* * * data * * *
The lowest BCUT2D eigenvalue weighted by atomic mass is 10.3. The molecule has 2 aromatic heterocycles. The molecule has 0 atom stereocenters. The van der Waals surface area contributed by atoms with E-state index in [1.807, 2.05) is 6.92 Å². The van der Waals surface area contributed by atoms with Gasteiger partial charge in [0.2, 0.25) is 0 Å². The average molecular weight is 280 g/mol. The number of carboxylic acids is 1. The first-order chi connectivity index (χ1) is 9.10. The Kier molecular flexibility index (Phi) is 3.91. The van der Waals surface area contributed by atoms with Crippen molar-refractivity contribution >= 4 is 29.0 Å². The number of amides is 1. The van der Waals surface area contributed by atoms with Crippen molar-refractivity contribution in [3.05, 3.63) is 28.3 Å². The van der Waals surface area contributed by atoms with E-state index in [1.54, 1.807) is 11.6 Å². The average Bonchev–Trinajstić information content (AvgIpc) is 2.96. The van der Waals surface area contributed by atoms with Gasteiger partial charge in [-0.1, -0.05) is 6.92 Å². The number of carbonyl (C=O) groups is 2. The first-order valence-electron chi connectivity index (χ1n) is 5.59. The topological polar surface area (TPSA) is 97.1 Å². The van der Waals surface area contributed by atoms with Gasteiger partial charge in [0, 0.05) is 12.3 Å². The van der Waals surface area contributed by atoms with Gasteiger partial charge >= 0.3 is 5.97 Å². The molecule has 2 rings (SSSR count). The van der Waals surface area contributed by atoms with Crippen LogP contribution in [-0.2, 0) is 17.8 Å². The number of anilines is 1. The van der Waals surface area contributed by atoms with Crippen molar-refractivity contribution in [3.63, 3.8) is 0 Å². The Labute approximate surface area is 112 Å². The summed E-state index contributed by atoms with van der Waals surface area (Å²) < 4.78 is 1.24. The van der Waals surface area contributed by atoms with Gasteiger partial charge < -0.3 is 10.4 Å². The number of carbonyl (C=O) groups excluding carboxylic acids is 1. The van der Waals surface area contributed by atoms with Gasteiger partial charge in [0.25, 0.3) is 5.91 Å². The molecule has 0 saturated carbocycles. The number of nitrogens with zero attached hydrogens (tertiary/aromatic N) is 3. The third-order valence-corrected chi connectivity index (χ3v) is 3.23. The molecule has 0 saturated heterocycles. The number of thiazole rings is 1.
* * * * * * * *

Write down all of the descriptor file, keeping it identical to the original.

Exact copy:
The lowest BCUT2D eigenvalue weighted by atomic mass is 10.3. The molecule has 2 aromatic heterocycles. The molecule has 0 atom stereocenters. The van der Waals surface area contributed by atoms with E-state index in [1.807, 2.05) is 6.92 Å². The van der Waals surface area contributed by atoms with Gasteiger partial charge in [0.2, 0.25) is 0 Å². The average molecular weight is 280 g/mol. The number of carboxylic acids is 1. The first-order chi connectivity index (χ1) is 9.10. The Kier molecular flexibility index (Phi) is 3.91. The van der Waals surface area contributed by atoms with Crippen molar-refractivity contribution >= 4 is 29.0 Å². The number of amides is 1. The van der Waals surface area contributed by atoms with Crippen molar-refractivity contribution in [3.05, 3.63) is 28.3 Å². The van der Waals surface area contributed by atoms with E-state index in [1.54, 1.807) is 11.6 Å². The average Bonchev–Trinajstić information content (AvgIpc) is 2.96. The van der Waals surface area contributed by atoms with Gasteiger partial charge in [-0.1, -0.05) is 6.92 Å². The number of carbonyl (C=O) groups is 2. The first-order valence-electron chi connectivity index (χ1n) is 5.59. The topological polar surface area (TPSA) is 97.1 Å². The van der Waals surface area contributed by atoms with Gasteiger partial charge in [0, 0.05) is 12.3 Å². The van der Waals surface area contributed by atoms with Gasteiger partial charge >= 0.3 is 5.97 Å². The molecule has 2 rings (SSSR count). The van der Waals surface area contributed by atoms with Crippen LogP contribution in [-0.2, 0) is 17.8 Å². The number of anilines is 1. The van der Waals surface area contributed by atoms with Crippen molar-refractivity contribution in [3.63, 3.8) is 0 Å². The Labute approximate surface area is 112 Å². The summed E-state index contributed by atoms with van der Waals surface area (Å²) < 4.78 is 1.24. The van der Waals surface area contributed by atoms with Gasteiger partial charge < -0.3 is 10.4 Å². The number of carbonyl (C=O) groups excluding carboxylic acids is 1. The van der Waals surface area contributed by atoms with Gasteiger partial charge in [0.25, 0.3) is 5.91 Å². The molecule has 0 saturated carbocycles. The number of nitrogens with zero attached hydrogens (tertiary/aromatic N) is 3. The third-order valence-corrected chi connectivity index (χ3v) is 3.23. The molecule has 0 saturated heterocycles. The number of thiazole rings is 1.